SBMC’s Advocates Entrepreneur Skills In Basic Schools In Nigeria


In Nigeria, millions of graduates are roaming the streets in search of jobs on a daily basis. Unfortunately recent happenings have shown that poverty and unemployment are driving many into crime. REGINA OTOKPA takes a dip into the growing advocacy by parents and School Based Management Committees (SBMC) to expose children to entrepreneurial skills from a tender age.

8 year old Bryan Chiazor loves to get busy with his hands. Every minute he is calculating the next step to take in order to create something unique and how to attract more patronage to his products. With his 10 year old elder brother George, every piece of fabric no matter how small is useful.

From the making of wristbands, they graduated into producing bags, beads, purse and presently, they are learning how to make children wears. George who is gifted in graphics, has drawn more clients to his parents cloth line business with his unique designs more than they could have ever imagined.

Bryan is in primary four and George J.SS 1 but these young brothers already have an entrepreneurial mindset that amazes everyone who comes in contact with them. The beautiful part of their story is that besides using the income they generate to meet personal needs, they are more interested in supporting other children who are not so fortunate.

Speaking to INSIDE ABUJA, Bryan said “we feel excited and proud whenever we sell any of our products. I love spending my time making things I can sell to people. Some times we assist our parents business with the little money we generate, other times we use our money to get what we need or what we want.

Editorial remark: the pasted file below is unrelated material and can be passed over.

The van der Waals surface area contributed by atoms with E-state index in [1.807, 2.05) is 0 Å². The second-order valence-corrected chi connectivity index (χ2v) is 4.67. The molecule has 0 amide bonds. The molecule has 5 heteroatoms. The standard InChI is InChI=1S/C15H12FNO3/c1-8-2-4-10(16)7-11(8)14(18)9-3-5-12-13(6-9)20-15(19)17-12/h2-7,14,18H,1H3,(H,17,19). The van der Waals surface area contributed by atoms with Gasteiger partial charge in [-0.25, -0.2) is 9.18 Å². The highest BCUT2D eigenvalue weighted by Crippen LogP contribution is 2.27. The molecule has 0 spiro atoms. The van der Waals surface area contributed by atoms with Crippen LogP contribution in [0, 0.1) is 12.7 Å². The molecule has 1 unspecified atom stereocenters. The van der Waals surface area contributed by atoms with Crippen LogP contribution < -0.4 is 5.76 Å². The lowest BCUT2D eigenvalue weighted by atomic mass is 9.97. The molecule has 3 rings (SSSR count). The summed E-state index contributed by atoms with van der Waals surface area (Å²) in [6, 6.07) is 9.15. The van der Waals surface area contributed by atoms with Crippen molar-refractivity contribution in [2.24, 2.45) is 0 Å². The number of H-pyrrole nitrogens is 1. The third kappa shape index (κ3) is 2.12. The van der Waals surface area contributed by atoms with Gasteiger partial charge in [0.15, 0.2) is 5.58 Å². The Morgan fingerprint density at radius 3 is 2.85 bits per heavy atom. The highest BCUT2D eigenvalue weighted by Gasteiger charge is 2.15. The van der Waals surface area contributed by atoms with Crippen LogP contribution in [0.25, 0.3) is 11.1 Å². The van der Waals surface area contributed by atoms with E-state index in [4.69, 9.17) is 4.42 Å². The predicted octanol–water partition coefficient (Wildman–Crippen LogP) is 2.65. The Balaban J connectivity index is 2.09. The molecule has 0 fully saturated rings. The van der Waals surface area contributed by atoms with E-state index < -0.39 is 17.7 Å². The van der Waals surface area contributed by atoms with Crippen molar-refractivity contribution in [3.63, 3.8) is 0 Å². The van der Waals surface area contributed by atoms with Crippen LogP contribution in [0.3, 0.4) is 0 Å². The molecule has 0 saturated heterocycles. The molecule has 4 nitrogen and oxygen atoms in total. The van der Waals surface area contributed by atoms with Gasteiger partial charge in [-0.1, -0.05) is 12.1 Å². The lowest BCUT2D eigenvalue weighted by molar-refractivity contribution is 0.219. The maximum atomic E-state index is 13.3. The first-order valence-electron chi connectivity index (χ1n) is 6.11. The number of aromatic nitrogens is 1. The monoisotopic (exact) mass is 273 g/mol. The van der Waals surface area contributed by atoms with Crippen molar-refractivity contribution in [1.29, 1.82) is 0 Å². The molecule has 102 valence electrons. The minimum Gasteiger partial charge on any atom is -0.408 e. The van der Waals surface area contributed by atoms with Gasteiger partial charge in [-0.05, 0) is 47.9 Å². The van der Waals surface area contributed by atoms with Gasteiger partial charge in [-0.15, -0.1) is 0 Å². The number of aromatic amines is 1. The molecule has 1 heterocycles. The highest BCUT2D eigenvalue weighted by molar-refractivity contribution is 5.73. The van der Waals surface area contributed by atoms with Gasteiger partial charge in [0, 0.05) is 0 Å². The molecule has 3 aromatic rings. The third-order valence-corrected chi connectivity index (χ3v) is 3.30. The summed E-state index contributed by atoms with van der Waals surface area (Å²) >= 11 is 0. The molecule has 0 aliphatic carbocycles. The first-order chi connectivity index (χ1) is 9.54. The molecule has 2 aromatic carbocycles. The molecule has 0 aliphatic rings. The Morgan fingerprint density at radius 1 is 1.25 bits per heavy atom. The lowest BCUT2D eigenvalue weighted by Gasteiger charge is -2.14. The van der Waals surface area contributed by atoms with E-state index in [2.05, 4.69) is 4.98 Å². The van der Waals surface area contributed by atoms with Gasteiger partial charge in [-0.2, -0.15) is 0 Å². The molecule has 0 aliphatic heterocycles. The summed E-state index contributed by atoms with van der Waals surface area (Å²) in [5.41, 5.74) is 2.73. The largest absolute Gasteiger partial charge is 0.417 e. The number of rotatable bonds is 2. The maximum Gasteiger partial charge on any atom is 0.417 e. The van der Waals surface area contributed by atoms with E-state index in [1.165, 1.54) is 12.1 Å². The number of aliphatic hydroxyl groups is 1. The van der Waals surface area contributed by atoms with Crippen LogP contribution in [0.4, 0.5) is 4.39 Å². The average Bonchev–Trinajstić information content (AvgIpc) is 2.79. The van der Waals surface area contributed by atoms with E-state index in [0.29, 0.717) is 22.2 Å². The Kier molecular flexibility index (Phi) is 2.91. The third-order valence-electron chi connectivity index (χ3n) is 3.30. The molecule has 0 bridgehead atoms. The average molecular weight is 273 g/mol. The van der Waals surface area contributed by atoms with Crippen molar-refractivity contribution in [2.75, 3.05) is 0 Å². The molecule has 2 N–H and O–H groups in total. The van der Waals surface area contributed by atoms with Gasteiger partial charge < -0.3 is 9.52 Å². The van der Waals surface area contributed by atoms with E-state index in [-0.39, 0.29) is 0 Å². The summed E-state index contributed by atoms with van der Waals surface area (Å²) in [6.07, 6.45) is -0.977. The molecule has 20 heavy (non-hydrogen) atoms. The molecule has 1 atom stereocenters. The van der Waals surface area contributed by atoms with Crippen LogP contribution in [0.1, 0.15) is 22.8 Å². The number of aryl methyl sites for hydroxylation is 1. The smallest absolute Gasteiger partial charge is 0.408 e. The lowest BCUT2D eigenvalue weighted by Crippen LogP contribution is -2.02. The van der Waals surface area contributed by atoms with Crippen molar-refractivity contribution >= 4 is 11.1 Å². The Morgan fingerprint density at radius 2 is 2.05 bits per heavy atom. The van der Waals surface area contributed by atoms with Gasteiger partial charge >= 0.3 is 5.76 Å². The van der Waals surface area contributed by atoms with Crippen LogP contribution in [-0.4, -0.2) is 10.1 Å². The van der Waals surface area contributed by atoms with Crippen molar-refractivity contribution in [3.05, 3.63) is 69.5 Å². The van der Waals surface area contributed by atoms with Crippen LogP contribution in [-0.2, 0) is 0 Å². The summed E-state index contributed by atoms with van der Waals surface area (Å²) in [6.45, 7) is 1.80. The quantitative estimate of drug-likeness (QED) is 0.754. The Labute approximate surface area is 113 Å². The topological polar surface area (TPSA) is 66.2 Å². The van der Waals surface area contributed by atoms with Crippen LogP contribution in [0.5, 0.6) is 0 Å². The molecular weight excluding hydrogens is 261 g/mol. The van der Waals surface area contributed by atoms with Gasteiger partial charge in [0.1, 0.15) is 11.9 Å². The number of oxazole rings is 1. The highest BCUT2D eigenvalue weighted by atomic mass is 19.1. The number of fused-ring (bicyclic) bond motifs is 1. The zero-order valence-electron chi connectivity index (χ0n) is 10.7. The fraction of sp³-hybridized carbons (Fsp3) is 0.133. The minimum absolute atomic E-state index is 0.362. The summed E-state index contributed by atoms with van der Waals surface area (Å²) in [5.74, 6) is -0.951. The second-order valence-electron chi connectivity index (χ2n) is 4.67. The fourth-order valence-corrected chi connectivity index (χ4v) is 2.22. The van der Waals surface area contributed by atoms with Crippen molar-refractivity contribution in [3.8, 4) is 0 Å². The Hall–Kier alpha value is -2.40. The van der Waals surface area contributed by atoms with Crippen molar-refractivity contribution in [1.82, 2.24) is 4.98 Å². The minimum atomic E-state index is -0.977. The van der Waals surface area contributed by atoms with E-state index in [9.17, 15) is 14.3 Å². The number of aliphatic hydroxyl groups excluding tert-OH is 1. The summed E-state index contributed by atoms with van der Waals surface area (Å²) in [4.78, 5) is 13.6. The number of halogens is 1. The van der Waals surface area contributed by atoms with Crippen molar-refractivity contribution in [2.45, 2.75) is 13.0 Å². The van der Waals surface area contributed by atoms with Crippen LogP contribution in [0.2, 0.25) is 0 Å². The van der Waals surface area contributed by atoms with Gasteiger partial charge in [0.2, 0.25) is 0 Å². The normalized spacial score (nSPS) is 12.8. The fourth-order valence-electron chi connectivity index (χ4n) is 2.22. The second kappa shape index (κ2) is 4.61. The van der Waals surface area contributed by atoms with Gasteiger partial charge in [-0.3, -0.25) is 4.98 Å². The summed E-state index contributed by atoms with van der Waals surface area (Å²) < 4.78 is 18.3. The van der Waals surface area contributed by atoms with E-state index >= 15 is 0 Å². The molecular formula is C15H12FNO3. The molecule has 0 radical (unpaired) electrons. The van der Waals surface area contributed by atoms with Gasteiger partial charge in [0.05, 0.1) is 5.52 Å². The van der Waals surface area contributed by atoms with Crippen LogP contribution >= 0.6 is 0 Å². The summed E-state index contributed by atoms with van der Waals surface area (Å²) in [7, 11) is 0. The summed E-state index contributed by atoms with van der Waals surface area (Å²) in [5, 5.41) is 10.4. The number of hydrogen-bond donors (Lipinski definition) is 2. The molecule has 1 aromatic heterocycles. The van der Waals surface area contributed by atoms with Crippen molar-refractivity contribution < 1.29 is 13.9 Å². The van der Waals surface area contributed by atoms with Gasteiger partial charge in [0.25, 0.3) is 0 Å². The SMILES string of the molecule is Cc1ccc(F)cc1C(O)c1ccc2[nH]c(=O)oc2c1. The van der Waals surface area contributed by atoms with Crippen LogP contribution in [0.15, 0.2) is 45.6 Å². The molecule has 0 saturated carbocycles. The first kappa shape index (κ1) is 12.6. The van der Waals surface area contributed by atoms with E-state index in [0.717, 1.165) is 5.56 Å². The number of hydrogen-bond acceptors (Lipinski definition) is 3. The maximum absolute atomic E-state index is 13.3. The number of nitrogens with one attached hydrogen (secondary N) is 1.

We will like to see other children do this instead of begging on the streets.”

8 year old Bryan Chiazor

George explained that “Our parents are a great motivator, they said we could make use of our free time to make things that can help the world so we decided to try and make some of these stuffs.

“Its important to learn these skills to teach other generations, for making money for ourselves and parents, and sometimes we help others in need.”

With so much faith in her kids, Mrs Blessing Chiazor and husband did not only figure out their children’s talents, but encouraged them towards developing those skills besides acquiring education in school.

“The whole idea is to be able to get them do something besides what they are being taught in school and I know that these kids are very good with their hands so we just tried to encourage them to do what they can. Again, instead of the holiday lessons to play away their time, we decided to push them into any handy thing that is available so they can become more useful in future rather than waiting to get a white collar job when they graduate,” the proud mum said.

Also working out his future from a tender age, 15 year old Usman Abdulazeez with the wise counsel of his mum, is today a Chief Executive Officer. Seeing a lot of unemployed graduates roaming the streets and the desire to be financially independent inspired him to start up a food business.

In a chat with INSIDE ABUJA, Abdulazeez explained that “Learning these skills besides what i am being taught in school will push me further because those things we learn in school are not going to help us in the real world like relating with people and knowing how to do certain things.

“School in Nigeria is boring; our curriculum is limited but when you see other schools in different countries on YouTube, you realise that your school is really not doing anything to encourage you towards what you want to do in future.

“Every child should acquire skills it will expand their way of thinking, pit them ahead of their peers and help in other aspects of their life.”

Finished product

Proffering a word of advise to the Government, the young CEO called for the establishment of skill acquisition centres and the inclusion of entrepreneurial studies into the primary school curriculum to expose children to basic skills including sewing, engineering, software development and designs. “It should be made compulsory for all students because these skills can help them in the future. No matter what don’t depend on your parents if you want to make money in the future,” he said.